> Before enabling two-step verification, you'll receive ten 8-digit backup codes. It is very important that you write these codes down and store them somewhere safe.

Do any of your other systems handle recovery like that?


eeh, since when does u2a protect against back-end breaches?

thats just a security layer against phishing or password leaks...

don't get me wrong, i'd advice everyone to use it for anything remotely critical, because its pretty easy to setup and live with, but it really doesnt help against state actors or hackers that compromised the data servers.


A Dropbox hack is nothing most users have to protect themselves against. Same as with a google breach where GMail data gets leaked.

As a personal user of no special interest, no one would use a potential Dropbox vulnerability to just get your data. If you secure your end you'll be fine. That's different for big corporations or people with a public profile (e.g. politicians). In this case you have to ensure that malicious actors with a lot of money and knowledge cannot gain access. But then again, self hosting is likely less secure than Dropbox or Google.


> since when does u2a protect against back-end breaches?

Because if someone steals your DB password, they still won't be able to login to your account.

Maybe they won't have to, if they also stole your data and found a way to decrypt it, but since those are different things, it is plausible that there could be a leak of login information without a leak of data, in which case your two-factor authentication would keep the attackers out of your data.


> since when does u2a protect against back-end breaches?

It doesn't have to. For 99.999% people, the two most realistic threats are:

* There is a keylogger on some computer where you access your Dropbox, for example at a print shop, * You use the same password on many sites, one gets compromised, and automated bots try to access your Dropbox account.


Confidentiality, Integrity and Availability (CIA). Those are all part of information security.

This is actually quite interesting, since it is a bit like CAP theorem. When you increase confidentiality and integrity, you might be affecting availability in a negative way. Take Dropbox as an example. Since they don't have efficient end-to-end encryption offering, they can offer you password resets (=availability of data is good). Add in secure end-to-end encryption and password resets won't be enough, you need to have in addition good backups for the encryption keys to ensure access to the data.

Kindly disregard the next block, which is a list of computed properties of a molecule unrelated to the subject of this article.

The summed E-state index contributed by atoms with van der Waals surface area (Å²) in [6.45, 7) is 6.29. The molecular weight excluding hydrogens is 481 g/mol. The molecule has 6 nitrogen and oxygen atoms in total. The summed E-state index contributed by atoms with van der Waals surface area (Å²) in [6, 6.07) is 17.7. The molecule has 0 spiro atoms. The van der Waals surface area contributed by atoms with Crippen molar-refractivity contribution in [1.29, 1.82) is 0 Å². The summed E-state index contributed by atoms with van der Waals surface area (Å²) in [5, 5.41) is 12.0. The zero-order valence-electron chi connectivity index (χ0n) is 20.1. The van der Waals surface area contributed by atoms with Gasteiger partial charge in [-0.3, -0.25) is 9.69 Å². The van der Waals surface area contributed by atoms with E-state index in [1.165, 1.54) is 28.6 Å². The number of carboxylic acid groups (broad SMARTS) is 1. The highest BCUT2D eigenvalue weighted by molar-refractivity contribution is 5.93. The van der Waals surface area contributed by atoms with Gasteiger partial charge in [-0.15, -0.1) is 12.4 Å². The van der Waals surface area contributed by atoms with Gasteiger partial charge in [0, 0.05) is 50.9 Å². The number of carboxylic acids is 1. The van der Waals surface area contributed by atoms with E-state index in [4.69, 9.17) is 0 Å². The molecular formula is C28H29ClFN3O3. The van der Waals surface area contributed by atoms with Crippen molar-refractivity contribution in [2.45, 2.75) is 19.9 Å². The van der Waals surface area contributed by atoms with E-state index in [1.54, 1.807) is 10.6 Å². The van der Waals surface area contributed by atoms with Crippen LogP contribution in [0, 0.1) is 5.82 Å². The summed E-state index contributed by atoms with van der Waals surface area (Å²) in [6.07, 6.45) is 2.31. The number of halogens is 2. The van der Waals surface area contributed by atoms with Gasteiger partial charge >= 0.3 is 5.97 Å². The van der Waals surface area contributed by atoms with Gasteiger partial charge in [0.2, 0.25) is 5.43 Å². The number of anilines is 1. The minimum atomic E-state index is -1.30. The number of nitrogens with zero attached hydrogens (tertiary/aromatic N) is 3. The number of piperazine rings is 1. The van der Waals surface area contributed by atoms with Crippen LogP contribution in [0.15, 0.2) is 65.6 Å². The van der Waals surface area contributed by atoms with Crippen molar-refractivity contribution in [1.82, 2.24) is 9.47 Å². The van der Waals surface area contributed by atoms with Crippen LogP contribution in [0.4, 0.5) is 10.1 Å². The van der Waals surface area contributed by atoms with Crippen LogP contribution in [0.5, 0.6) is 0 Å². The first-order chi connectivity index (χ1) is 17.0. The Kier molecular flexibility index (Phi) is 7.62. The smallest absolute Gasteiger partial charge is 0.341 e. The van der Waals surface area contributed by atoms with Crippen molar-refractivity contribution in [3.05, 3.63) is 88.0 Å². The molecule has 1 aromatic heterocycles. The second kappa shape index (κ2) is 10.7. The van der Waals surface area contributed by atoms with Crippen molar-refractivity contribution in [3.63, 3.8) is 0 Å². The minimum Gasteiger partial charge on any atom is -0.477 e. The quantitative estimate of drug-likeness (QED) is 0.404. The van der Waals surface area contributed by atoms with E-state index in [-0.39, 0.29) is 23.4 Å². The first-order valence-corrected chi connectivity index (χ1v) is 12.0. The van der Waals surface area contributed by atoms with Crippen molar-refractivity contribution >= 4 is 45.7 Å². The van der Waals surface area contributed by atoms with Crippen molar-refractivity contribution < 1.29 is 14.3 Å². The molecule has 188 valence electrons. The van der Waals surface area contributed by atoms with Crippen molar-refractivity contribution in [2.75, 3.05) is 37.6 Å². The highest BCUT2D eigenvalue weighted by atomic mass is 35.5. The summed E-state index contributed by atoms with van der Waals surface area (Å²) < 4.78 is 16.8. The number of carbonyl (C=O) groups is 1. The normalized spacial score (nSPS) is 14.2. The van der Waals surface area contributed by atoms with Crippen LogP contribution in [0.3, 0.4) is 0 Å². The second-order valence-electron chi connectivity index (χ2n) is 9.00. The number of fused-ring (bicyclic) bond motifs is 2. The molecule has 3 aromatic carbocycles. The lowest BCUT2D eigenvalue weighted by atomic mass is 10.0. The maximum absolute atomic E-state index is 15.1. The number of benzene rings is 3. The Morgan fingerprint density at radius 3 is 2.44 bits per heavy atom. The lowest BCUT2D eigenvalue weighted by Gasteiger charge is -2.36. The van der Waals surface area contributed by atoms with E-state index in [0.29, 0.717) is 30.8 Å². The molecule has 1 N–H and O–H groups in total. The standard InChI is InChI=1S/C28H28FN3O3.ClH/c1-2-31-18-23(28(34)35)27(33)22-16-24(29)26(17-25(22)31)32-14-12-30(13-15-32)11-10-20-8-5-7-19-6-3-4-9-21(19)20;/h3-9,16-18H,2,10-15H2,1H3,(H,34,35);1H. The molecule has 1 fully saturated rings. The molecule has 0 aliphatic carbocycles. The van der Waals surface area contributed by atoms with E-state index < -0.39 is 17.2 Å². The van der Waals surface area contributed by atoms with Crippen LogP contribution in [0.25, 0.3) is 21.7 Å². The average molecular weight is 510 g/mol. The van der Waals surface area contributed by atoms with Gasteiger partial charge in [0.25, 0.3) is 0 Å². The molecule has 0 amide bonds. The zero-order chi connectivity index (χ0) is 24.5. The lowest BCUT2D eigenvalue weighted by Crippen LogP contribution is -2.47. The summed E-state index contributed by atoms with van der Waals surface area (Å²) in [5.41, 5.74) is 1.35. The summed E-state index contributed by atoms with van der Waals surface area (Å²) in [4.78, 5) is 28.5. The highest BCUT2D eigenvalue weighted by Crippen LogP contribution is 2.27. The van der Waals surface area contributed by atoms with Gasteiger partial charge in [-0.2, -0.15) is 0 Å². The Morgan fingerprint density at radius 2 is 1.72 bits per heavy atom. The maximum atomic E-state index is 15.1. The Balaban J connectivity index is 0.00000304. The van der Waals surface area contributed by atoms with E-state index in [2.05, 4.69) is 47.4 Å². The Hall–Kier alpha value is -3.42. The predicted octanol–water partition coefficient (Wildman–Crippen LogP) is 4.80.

My problem with dropbox alternatives is that they are either far more expensive or don't run on linux (with syncing).


https://spideroak.com/one/ runs on Linux. I have not checked how it compares to DropBox pricing wise, but ticks all my security/privacy boxes


you can change your pin. you can't change your face.


Which is why it's nice that none of the biometric auths can be used without also having a PIN for backup auth. And also why it's nice that you can disable biometrics entirely.


The comment was aimed at the Snowden example. If Snowden thought his pin was compromised he could always change his pin, but once his face is compromised what does he doe?


This entire article was explicitly written to address this line of thinking, and IMO does so very well.


not use faceID?


That breaks both ways: only a fairly advanced attacker could "change their face" to access your phone. So Face ID still covers the 99% of cases Troy talks about. For the rest, I'm not sure a PIN works, either, so they'd have to use a password.


That's not true at all.


So you can change your face, and you can't change your PIN?


Surprisingly true with most end users I deal with.